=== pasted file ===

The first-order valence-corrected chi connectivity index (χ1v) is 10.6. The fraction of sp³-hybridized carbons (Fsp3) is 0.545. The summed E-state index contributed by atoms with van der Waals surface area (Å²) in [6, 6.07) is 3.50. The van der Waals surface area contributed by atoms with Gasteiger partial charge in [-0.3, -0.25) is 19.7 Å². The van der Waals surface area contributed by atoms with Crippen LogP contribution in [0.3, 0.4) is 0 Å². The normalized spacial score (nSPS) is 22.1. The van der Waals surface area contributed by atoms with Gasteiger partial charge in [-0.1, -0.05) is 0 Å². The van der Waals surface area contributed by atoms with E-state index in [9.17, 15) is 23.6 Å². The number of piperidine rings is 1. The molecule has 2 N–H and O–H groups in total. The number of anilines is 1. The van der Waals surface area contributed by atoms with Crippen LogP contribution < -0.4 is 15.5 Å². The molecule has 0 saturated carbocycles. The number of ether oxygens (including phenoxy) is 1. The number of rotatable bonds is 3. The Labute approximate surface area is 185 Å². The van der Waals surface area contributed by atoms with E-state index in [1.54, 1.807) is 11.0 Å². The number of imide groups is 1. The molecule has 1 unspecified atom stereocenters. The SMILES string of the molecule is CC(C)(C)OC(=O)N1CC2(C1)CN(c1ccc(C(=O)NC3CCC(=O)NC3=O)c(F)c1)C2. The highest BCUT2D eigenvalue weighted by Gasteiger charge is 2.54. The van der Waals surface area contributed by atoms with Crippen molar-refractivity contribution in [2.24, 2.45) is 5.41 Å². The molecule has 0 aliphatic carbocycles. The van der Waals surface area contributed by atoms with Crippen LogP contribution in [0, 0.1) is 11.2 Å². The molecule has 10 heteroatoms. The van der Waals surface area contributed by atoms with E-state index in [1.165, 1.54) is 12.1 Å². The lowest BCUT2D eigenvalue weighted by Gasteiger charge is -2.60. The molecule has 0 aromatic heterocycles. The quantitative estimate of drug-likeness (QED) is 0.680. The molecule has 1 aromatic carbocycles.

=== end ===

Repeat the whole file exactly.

The first-order valence-corrected chi connectivity index (χ1v) is 10.6. The fraction of sp³-hybridized carbons (Fsp3) is 0.545. The summed E-state index contributed by atoms with van der Waals surface area (Å²) in [6, 6.07) is 3.50. The van der Waals surface area contributed by atoms with Gasteiger partial charge in [-0.3, -0.25) is 19.7 Å². The van der Waals surface area contributed by atoms with Crippen LogP contribution in [0.3, 0.4) is 0 Å². The normalized spacial score (nSPS) is 22.1. The van der Waals surface area contributed by atoms with Gasteiger partial charge in [-0.1, -0.05) is 0 Å². The van der Waals surface area contributed by atoms with E-state index in [9.17, 15) is 23.6 Å². The number of piperidine rings is 1. The molecule has 2 N–H and O–H groups in total. The number of anilines is 1. The van der Waals surface area contributed by atoms with Crippen LogP contribution < -0.4 is 15.5 Å². The molecule has 0 saturated carbocycles. The number of ether oxygens (including phenoxy) is 1. The number of rotatable bonds is 3. The Labute approximate surface area is 185 Å². The van der Waals surface area contributed by atoms with E-state index in [1.54, 1.807) is 11.0 Å². The number of imide groups is 1. The molecule has 1 unspecified atom stereocenters. The SMILES string of the molecule is CC(C)(C)OC(=O)N1CC2(C1)CN(c1ccc(C(=O)NC3CCC(=O)NC3=O)c(F)c1)C2. The highest BCUT2D eigenvalue weighted by Gasteiger charge is 2.54. The van der Waals surface area contributed by atoms with Crippen molar-refractivity contribution in [2.24, 2.45) is 5.41 Å². The molecule has 0 aliphatic carbocycles. The van der Waals surface area contributed by atoms with Crippen LogP contribution in [0, 0.1) is 11.2 Å². The molecule has 10 heteroatoms. The van der Waals surface area contributed by atoms with E-state index in [1.165, 1.54) is 12.1 Å². The lowest BCUT2D eigenvalue weighted by Gasteiger charge is -2.60. The molecule has 0 aromatic heterocycles. The quantitative estimate of drug-likeness (QED) is 0.680. The molecule has 1 aromatic carbocycles.